Audi QUATTRO: REVOLUTION
The revolution happened in 1980 and its effects are still rippling through car culture. We spent a couple of days with one of the main protagonists. Forty years of here and now.
Take On Me. Ah Ha. I prod the Blaupunkt. The audio brand itself seems transposed from another dimension. Could it be that somewhere deep in the stereo’s analog wiring, lodged in some dusty circuitry – a mulletted Scandinavian male model’s lilt is freeing itself from thirty plus years of entrapment? Course not. Magic FM always plays this sort of retro banger. And folks in the car delivery game always play Magic FM.
There’s a smell in this Audi Quattro 20V. Something about the way the gunmetal grey vinyl/leatherette mix is interacting with the aroma of the exhaust. It’s as if four-star is filtering out into the ether of the cabin. I glance at the digital display. It’s all orange. All Gerry Anderson. All Space 1999. The tiny steering wheel with it’s ergonomically exact flange at four and eight O’Clock, dances through my fingers. I am transported. If objects really do encapsulate the age in which they were conceived. Then I am lodged deeply into 1986. And it feels like…yearning.
In 1986, when I was eighteen and I failed my first driving test, I experienced a lot of yearning. Much of that exquisite mixture of emotional irrationality and bodily ache was focussed on cars like this Audi Quattro Coupé. The Quattro, which dominated the mentalist cult of Group B rally with sturdy teutons like Walther Rohl and viking legends like Stig Blomqvist at the helm, whispered that part of this high performance future might actually be feasible. The Quattro system, this year forty years old and ubiquitous, is probably the lasting legacy of the Group B rally. Who would’ve thunk it? The snarly, dangerous motorsport, probably the most irrational and nastiest of them all – leaves a legacy as moderate as Angela Merkel.
The 20V Quattro I am driving is actually one of the latest models. This one rolled off the Ingolstadt hand-assembly production line in 1991- and was one of only 150 of this most refined and high-spec versions of the road-going Quattros. By 1990, of course, this was ten year old technology. The folks at Ingolstadt must have sensed that the dream of the nineteen eighties had gone forever – and therefore it must have seemed all the more urgent to capture a fleeting moment that had already flown.
The Quattro weaves it through simple, efficient mechanical technology. There are five in-line cylinders. There are four valves per cylinder, which articulate with twin overhead camshafts. There is electronically controlled fuel injection. There are catalytic converters. There is a displacement of 2226cc and a power output of 220 bhp, which peaks when the engine hits 5900 RPM. The transmission is a permanent four wheel drive and there is a five speed gearbox. The low down twisty punch comes from a low-inertia, liquid cooled exhaust driven turbo with a charge intercooler, which whines pleasantly rather than obtrusively. The running gear is defined by MacPherson struts and lower wishbones, with anti-roll bars – and there is an all round ABS system, with ventilated discs all round.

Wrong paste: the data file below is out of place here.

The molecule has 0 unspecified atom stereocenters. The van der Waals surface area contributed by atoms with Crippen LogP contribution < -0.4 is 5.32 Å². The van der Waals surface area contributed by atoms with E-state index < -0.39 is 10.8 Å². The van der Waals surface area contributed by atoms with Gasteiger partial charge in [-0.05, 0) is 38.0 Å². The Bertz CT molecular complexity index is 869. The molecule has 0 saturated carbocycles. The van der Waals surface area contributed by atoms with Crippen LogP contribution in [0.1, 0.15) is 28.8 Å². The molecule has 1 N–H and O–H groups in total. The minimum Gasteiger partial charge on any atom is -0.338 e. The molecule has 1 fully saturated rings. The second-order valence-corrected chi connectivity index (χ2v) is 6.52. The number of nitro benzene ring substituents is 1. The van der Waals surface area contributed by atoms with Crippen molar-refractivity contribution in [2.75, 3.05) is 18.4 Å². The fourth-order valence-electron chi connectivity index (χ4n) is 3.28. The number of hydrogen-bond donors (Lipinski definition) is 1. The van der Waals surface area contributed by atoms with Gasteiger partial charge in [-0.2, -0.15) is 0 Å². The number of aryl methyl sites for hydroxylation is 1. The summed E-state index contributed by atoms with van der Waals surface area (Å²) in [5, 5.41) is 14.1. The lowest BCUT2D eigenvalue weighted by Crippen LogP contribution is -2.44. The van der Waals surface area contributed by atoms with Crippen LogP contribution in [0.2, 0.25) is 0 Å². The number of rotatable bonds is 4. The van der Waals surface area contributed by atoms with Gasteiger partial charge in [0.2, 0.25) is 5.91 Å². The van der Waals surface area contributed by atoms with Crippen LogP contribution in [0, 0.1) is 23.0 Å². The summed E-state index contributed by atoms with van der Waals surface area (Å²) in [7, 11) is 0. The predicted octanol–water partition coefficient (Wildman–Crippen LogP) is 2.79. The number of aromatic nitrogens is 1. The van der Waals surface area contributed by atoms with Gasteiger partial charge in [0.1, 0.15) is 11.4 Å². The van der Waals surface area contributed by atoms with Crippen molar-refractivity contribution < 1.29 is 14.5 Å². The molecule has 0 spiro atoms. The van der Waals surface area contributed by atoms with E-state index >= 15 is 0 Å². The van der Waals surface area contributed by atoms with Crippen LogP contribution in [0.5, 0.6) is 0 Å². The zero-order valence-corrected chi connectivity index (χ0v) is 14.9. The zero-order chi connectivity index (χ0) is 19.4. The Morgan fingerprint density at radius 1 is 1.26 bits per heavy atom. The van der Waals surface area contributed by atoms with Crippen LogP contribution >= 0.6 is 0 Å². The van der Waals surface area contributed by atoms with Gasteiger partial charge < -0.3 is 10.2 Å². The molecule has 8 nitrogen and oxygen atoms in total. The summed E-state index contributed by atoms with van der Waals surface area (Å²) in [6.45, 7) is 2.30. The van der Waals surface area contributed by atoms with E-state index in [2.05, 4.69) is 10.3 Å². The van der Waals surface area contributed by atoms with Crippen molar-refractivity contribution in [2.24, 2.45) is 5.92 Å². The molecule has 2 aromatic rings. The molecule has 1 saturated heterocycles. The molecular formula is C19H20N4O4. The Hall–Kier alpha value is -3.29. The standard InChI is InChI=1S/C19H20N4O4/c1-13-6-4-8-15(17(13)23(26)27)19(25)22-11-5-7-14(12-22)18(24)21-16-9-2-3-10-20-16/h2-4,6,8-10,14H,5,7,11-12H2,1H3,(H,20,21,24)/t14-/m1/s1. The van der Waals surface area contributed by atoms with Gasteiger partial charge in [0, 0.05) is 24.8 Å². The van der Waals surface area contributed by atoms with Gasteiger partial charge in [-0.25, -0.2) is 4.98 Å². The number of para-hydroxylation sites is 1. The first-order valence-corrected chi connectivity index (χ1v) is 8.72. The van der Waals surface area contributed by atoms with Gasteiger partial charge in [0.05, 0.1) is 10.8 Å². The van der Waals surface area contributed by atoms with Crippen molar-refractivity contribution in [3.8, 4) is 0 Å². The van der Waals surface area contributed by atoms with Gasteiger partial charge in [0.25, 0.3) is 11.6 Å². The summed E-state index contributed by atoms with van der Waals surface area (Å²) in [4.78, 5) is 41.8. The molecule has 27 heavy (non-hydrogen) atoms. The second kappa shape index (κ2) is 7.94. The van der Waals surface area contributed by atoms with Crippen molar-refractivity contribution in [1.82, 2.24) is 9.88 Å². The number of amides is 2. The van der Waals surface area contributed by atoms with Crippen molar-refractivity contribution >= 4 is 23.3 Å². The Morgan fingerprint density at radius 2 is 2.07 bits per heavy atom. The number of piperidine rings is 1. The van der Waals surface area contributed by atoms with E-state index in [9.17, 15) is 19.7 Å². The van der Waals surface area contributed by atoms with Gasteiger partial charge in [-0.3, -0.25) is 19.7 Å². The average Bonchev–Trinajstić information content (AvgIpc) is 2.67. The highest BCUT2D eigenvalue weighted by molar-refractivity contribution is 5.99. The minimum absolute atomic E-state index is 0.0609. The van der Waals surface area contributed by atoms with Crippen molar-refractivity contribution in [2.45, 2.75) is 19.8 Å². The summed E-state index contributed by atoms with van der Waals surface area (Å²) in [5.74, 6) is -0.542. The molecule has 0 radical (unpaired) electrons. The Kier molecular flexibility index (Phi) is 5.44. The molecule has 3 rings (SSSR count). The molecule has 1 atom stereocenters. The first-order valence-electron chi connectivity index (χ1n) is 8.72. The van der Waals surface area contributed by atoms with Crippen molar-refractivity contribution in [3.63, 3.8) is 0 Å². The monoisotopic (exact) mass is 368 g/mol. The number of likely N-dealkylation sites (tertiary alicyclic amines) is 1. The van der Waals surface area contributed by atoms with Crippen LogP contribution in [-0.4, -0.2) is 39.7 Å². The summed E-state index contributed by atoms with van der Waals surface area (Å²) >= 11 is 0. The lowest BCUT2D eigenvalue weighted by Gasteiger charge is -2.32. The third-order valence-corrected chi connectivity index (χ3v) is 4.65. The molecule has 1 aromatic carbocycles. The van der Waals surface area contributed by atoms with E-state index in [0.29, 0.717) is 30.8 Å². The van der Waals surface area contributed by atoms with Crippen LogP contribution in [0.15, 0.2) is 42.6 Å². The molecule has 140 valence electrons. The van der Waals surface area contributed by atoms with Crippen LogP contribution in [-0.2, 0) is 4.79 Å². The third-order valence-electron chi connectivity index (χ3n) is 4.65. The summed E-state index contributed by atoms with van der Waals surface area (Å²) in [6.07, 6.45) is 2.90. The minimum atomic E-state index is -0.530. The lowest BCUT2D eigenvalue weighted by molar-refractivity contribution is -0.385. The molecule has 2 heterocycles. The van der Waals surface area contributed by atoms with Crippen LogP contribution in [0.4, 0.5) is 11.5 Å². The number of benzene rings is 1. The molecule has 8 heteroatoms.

When you pull away in the Quattro, you get a strongly asymmetric experience through acceleration. There seems to be a really close in ratio between the first two gears, before opening up all leggy and expansive in the upper reaches. There’s very little discernible lag as you push out onto the broader roads the engine and its power unit seem more and more eager to let loose. Compared to Audi’s latest RS6, for example, this car is a dinky, analog aspired creature. Setting out on the roads feels like an event – as a ride in any classic should, but it feels like an event that presaged the future.
Because while many aspects of this car do indeed feel retrospective – what really doesn’t feel dated is its handling. Try as I might, It was very, very hard to lose traction, even on the aforementioned gravelly lanes of the Mendip Hills and up and down the snaking pit that is Cheddar Gorge, dodging those little chocolate coloured rams and startling the odd rambler along the way. This thirty year old car sticks to the ground like glue. Its relatively long nose dips and dives eagerly into corners without that ugly and disappointing feeling of washed-out understeer – and the suspension works brilliantly when you hit the bumpy switchback lanes that connect the combes and the hummocks of the Mendips. The long legged third gear lets you concentrate on fast cornering, and if you pull the stick back to the second slot and you are greeted by a throaty grunt and a haughty rearing of the hood that produces a mile wide smile…
In fact, the car, engaged and ragged as it is in comparison to the frighteningly hi tech cars of the current era – it almost feels like this is one of those Ersatz classics that you can have made bespoke – like the Eagle E Type that has cutting edge running gear and a classic XK E body – or that 600 horsepower hotrod I once drove In Los Angeles with a 69 Mustang Fastback body plonked on top of a brand new Mustang frame. But this is no cheat. This is forty year old tech that works as well, if not better, than contemporary digital technology. Real deal. The folks at Ingolstadt were way ahead of their time.
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